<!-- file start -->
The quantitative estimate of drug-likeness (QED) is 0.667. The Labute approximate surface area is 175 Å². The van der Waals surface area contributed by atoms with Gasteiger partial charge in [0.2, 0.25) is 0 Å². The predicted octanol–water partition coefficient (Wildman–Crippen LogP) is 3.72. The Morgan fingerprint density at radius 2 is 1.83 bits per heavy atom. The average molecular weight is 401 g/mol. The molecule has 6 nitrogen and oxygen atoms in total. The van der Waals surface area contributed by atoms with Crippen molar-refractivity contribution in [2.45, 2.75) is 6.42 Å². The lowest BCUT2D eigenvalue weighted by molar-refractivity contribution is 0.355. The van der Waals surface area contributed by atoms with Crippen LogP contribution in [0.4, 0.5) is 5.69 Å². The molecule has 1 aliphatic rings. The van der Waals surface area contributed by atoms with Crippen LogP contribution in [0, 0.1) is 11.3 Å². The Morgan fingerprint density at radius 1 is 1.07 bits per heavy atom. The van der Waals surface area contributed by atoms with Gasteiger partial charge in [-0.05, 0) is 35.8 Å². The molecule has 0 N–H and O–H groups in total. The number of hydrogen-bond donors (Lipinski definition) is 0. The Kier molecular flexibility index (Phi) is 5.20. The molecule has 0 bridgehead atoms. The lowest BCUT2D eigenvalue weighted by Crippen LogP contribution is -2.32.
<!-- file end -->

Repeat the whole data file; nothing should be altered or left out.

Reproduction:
The quantitative estimate of drug-likeness (QED) is 0.667. The Labute approximate surface area is 175 Å². The van der Waals surface area contributed by atoms with Gasteiger partial charge in [0.2, 0.25) is 0 Å². The predicted octanol–water partition coefficient (Wildman–Crippen LogP) is 3.72. The Morgan fingerprint density at radius 2 is 1.83 bits per heavy atom. The average molecular weight is 401 g/mol. The molecule has 6 nitrogen and oxygen atoms in total. The van der Waals surface area contributed by atoms with Crippen molar-refractivity contribution in [2.45, 2.75) is 6.42 Å². The lowest BCUT2D eigenvalue weighted by molar-refractivity contribution is 0.355. The van der Waals surface area contributed by atoms with Crippen LogP contribution in [0.4, 0.5) is 5.69 Å². The molecule has 1 aliphatic rings. The van der Waals surface area contributed by atoms with Crippen LogP contribution in [0, 0.1) is 11.3 Å². The Morgan fingerprint density at radius 1 is 1.07 bits per heavy atom. The van der Waals surface area contributed by atoms with Gasteiger partial charge in [-0.05, 0) is 35.8 Å². The molecule has 0 N–H and O–H groups in total. The number of hydrogen-bond donors (Lipinski definition) is 0. The Kier molecular flexibility index (Phi) is 5.20. The molecule has 0 bridgehead atoms. The lowest BCUT2D eigenvalue weighted by Crippen LogP contribution is -2.32.